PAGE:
WASHINGTON -- When President Bush announced in August 2001 his restrictive funding decision for federal embryonic stem cell research, he was widely attacked for an unwarranted intrusion of religion into scientific research. His solicitousness for a 200-cell organism -- the early embryo that Bush declared should not be destroyed to produce a harvest of stem cells -- was roundly denounced as reactionary and anti-scientific. And cruel to boot. It was preventing the cure for thousands of people with hopeless and terrible diseases, from diabetes to spinal cord injury. As John Edwards put it most starkly and egregiously in 2004: If John Kerry becomes president, Christopher Reeve will walk again.
This kind of stem cell advocacy did not just shamefully inflate its promise. It tended to misrepresent the basis for putting restrictions on embryonic research, insisting that it was nothing more than political enforcement of the religious fundamentalist belief that life begins at conception.
This has always been a tendentious characterization of the argument for restricting stem cell research that relies on the destruction of embryos. I have long supported legal abortion. And I don't believe that life -- meaning the attributes and protections of personhood -- begins at conception. Yet many secularly inclined people like me have great trepidation about the inherent dangers of wanton and unrestricted manipulation -- to the point of dismemberment -- of human embryos.
The slope is very slippery. Which is why, even though I disagreed with where the president drew the line -- I would have permitted the use of fertility-clinic embryos that are discarded and going to die anyway -- I applauded his insistence that some line must be drawn, that human embryos are not nothing, and that societal values, not just the scientific imperative, should determine how they are treated.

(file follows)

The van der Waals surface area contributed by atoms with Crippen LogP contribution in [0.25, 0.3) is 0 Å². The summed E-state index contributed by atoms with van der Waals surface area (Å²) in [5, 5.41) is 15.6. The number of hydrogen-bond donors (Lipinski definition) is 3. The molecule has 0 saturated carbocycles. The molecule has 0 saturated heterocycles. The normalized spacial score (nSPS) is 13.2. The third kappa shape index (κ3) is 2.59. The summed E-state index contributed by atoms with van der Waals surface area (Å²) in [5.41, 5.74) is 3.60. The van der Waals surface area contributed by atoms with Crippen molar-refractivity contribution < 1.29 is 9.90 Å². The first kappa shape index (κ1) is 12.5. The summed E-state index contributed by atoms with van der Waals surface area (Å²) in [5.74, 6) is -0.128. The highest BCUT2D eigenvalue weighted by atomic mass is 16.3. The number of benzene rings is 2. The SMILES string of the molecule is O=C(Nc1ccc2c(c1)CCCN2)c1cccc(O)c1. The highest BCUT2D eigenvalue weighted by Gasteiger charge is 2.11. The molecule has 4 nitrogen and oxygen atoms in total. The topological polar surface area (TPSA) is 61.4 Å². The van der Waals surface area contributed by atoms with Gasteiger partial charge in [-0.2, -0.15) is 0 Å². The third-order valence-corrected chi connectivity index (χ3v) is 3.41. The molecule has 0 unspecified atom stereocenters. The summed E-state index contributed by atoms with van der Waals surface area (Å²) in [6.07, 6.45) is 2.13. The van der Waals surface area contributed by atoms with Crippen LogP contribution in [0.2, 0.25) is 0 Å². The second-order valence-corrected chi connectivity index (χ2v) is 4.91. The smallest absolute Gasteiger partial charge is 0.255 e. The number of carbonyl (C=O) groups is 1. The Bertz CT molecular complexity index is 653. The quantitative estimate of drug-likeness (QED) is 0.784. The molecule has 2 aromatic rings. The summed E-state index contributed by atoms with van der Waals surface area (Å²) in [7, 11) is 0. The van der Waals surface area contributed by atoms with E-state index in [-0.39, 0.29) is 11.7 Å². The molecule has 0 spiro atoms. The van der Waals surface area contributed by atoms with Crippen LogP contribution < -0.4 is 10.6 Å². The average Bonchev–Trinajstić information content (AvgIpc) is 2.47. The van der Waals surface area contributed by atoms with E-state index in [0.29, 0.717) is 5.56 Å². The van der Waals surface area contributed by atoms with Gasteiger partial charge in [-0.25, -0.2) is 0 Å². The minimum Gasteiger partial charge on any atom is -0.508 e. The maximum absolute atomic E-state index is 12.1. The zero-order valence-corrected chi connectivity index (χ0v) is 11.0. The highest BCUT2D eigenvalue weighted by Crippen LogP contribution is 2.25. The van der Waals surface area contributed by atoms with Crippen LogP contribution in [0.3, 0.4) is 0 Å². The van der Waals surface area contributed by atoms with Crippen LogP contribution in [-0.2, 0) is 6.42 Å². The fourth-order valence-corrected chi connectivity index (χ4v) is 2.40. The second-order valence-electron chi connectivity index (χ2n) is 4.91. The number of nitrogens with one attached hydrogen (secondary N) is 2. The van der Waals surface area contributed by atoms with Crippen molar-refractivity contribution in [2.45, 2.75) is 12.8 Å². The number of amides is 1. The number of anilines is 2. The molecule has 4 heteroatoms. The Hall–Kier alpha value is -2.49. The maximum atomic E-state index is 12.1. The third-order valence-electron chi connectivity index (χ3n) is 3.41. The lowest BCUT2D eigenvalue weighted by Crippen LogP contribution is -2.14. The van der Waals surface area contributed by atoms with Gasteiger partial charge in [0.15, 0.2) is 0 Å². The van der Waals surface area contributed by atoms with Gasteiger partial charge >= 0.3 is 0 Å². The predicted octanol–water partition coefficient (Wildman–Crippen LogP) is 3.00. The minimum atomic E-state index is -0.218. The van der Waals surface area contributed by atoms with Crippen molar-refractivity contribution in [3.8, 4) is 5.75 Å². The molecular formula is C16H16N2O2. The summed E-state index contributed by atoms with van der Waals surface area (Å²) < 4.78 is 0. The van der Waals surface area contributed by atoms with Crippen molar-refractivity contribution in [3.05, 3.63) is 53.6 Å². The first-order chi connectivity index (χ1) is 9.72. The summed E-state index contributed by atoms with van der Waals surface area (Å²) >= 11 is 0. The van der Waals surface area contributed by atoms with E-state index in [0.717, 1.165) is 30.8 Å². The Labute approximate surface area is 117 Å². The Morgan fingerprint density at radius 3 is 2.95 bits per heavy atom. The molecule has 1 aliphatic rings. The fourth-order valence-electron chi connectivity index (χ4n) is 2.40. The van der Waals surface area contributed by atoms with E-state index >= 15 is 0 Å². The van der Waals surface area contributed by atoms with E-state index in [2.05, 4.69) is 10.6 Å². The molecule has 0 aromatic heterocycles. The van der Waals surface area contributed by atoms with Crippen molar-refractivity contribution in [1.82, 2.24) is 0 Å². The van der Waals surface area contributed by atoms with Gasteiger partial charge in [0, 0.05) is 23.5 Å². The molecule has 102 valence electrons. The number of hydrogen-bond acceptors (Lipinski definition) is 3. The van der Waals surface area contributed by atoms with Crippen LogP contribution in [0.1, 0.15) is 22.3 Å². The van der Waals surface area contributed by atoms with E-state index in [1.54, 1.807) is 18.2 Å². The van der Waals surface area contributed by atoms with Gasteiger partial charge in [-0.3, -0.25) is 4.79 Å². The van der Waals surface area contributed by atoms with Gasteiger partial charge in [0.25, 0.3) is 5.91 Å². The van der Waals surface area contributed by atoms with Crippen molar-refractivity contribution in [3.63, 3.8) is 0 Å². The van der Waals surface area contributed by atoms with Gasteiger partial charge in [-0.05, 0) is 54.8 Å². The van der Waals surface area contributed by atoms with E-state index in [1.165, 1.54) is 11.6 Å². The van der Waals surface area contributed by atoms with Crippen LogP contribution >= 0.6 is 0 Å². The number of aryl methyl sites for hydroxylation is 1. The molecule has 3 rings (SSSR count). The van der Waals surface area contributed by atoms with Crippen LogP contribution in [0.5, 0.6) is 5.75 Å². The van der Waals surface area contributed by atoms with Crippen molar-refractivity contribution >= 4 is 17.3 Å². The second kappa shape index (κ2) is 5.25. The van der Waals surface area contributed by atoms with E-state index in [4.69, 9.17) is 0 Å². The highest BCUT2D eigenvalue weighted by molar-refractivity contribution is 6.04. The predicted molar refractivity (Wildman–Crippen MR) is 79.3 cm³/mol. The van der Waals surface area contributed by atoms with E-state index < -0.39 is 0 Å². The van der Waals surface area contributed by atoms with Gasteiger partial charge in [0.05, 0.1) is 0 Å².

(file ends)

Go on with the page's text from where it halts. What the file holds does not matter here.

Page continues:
Congress will soon vote to erase Bush's line. But future generations may nonetheless thank Bush for standing athwart history, if only for a few years. It gave technology enough time to catch up and rescue us from the moral dilemmas of embryonic destruction. It has just been demonstrated that stem cells with enormous potential can be harvested from amniotic fluid.
This is a revolutionary finding. Amniotic fluid surrounds the baby in the womb during pregnancy. It is routinely drawn out by needle in amniocentesis. The procedure carries little risk and is done for legitimate medical purposes that have nothing to do with stem cells. If it nonetheless yields a harvest of stem cells, we have just stumbled upon an endless supply.
Even better, amniotic fluid might prove to yield an ideal stem cell -- not as primitive as embryonic stem cells and therefore less likely to grow uncontrollably into tumors, but also not as developed as adult stem cells and therefore more ``pluripotential'' in the kinds of tissues it can produce.
If it is proved that these are the Goldilocks of stem cells, history will record the amniotic breakthrough as the turning point in the evolution of stem cell research from a narrow, difficult, delicate and morally dubious enterprise into an uncontroversial one with raw material produced unproblematically every day.
It will have turned out that Bush's unpopular policy held the line, however arbitrary and temporary, against the wanton trampling of the human embryo just long enough for a morally neutral alternative to emerge. And it did force the country to at least ponder the moral cost of turning one potential human being into replacement parts for another. Who will be holding the line next time, when another Faustus promises medical nirvana if he is permitted to transgress just one moral boundary?